Prime minister threatens to censor newspapers

Your Highness:

The Committee to Protect Journalists (CPJ) is deeply concerned by recent statements Your Highness made threatening to suspend or shut down newspapers that publish information related to the Kuwaiti government’s current fight against religious extremists.

In a meeting Monday with leading Kuwaiti editors, you warned that the Cabinet would suspend or permanently close newspapers that published information about ongoing state investigations of terrorism suspects or unauthorized information about the country’s security situation, according to international and local press reports, as well as Kuwaiti journalists who spoke with CPJ.

“What a journalist considers a journalistic scoop could be, from a security perspective, harmful to the safety of security forces or the ongoing investigations with the detained, and help the terrorists deflect the security forces pursuing them,” the daily Al-Watan quoted you as saying.

One editor who attended the meeting said editors were also advised that their reporting on the state’s battle with militants should conform with official information from the Ministry of Interior. He said officials were prepared to carry out the closures in accordance with Article 35 of the Press Law, which empowers authorities to suspend or close publications.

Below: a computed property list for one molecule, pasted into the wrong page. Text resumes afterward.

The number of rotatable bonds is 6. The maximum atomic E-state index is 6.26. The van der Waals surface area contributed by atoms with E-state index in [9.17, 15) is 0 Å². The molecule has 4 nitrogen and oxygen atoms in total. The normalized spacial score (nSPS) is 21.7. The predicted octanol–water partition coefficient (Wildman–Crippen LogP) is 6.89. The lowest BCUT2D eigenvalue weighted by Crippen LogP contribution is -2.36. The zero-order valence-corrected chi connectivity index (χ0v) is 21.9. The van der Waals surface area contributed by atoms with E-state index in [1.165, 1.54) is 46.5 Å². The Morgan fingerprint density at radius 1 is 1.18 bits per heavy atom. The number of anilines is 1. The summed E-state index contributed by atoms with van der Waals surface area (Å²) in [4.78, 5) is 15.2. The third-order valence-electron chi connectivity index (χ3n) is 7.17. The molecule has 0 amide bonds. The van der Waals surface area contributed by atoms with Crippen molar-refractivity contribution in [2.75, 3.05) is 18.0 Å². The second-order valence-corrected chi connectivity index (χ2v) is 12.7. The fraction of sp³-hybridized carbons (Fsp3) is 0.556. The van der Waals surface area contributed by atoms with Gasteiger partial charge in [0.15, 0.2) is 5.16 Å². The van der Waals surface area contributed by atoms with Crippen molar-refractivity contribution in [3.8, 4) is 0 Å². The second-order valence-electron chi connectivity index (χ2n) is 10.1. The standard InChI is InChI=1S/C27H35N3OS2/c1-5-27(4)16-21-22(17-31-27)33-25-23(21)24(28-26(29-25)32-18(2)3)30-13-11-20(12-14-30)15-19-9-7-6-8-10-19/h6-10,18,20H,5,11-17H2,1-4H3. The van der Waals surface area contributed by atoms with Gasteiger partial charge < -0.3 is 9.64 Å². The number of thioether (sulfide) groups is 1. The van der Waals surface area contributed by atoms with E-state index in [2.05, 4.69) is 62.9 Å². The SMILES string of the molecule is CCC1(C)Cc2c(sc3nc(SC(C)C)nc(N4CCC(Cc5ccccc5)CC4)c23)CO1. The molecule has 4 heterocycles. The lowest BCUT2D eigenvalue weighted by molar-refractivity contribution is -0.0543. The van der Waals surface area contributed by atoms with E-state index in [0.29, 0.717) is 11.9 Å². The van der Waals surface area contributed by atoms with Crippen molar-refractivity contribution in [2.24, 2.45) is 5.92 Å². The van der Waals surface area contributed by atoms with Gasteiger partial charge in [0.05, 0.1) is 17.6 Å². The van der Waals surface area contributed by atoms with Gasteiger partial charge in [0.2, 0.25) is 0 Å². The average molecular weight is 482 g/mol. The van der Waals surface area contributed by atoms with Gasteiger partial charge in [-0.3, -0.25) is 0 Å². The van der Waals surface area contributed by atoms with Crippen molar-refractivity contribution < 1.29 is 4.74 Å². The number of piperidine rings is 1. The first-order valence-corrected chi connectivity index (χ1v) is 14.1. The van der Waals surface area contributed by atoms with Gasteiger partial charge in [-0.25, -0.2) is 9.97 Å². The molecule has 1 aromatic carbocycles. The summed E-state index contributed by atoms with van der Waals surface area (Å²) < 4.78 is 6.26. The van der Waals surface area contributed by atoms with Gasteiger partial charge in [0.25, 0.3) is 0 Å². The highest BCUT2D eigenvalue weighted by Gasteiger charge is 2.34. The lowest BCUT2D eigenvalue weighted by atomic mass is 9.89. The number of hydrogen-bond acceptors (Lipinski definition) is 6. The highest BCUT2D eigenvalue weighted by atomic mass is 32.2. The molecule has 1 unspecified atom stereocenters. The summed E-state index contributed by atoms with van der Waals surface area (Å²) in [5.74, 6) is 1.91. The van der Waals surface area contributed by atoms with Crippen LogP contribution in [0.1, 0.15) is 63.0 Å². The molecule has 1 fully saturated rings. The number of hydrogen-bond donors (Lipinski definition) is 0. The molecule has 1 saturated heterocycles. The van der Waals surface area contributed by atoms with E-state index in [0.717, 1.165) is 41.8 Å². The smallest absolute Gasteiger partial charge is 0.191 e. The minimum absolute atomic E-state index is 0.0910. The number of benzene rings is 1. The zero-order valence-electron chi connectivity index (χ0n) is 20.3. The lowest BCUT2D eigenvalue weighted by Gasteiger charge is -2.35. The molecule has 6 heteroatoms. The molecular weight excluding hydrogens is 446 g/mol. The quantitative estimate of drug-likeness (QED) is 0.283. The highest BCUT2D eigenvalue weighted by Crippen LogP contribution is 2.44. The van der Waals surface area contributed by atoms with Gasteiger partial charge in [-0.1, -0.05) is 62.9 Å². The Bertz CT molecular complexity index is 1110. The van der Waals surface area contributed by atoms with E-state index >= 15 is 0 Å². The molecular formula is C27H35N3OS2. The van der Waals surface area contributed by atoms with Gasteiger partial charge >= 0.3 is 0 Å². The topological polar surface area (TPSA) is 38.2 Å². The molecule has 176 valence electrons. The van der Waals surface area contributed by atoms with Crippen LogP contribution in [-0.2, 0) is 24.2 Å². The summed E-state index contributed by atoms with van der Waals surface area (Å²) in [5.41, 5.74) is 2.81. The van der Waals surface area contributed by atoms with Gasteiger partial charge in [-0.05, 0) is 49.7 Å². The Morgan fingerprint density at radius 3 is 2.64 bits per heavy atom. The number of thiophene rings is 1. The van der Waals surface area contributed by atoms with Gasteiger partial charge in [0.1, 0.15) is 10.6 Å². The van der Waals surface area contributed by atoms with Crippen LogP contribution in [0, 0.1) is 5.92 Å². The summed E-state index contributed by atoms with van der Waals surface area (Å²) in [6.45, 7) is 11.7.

Kuwaiti journalists told CPJ that government officials claimed that some press reports about militant suspects provided details, such as the type of car suspects were driving, that helped them elude capture. Another report about an alleged militant threat to attack Shiite religious sites also angered officials.

Journalists also suspect that several columns recently published in the daily Al-Qabas harshly criticizing the government for allegedly abetting religious extremism have also upset authorities.

Censoring newspapers violates the most fundamental precepts of a free press, and closing down newspapers represents a serious setback for press freedom in Kuwait. A free press is essential to the functioning of an open society, especially in times of crisis, when citizens need unfettered information to make informed choices.

We urge Your Highness to do everything in your power to ensure that journalists in Kuwait can practice their profession freely, without government interference.
I thank you for your attention to this most important matter and look forward to a reply at your earliest convenience.


Ann Cooper
Executive Director